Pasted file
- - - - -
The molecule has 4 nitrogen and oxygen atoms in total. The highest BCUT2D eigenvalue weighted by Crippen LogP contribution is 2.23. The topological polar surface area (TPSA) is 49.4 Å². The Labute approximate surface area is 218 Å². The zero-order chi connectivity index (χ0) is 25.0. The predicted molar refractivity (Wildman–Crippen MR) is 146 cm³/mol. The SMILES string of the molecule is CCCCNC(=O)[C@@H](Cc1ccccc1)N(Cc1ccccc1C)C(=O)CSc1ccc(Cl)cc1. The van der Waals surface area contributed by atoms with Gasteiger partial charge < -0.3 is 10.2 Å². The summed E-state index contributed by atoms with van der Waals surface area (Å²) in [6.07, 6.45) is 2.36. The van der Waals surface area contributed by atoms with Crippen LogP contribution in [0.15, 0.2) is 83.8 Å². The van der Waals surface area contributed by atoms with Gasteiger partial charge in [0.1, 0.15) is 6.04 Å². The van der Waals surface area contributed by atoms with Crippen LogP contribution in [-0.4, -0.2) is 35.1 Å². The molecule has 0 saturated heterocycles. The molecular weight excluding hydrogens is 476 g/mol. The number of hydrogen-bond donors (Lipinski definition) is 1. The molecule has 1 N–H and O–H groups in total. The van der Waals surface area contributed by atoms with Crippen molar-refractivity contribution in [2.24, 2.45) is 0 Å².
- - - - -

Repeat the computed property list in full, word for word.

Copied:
The molecule has 4 nitrogen and oxygen atoms in total. The highest BCUT2D eigenvalue weighted by Crippen LogP contribution is 2.23. The topological polar surface area (TPSA) is 49.4 Å². The Labute approximate surface area is 218 Å². The zero-order chi connectivity index (χ0) is 25.0. The predicted molar refractivity (Wildman–Crippen MR) is 146 cm³/mol. The SMILES string of the molecule is CCCCNC(=O)[C@@H](Cc1ccccc1)N(Cc1ccccc1C)C(=O)CSc1ccc(Cl)cc1. The van der Waals surface area contributed by atoms with Gasteiger partial charge < -0.3 is 10.2 Å². The summed E-state index contributed by atoms with van der Waals surface area (Å²) in [6.07, 6.45) is 2.36. The van der Waals surface area contributed by atoms with Crippen LogP contribution in [0.15, 0.2) is 83.8 Å². The van der Waals surface area contributed by atoms with Gasteiger partial charge in [0.1, 0.15) is 6.04 Å². The van der Waals surface area contributed by atoms with Crippen LogP contribution in [-0.4, -0.2) is 35.1 Å². The molecule has 0 saturated heterocycles. The molecular weight excluding hydrogens is 476 g/mol. The number of hydrogen-bond donors (Lipinski definition) is 1. The molecule has 1 N–H and O–H groups in total. The van der Waals surface area contributed by atoms with Crippen molar-refractivity contribution in [2.24, 2.45) is 0 Å².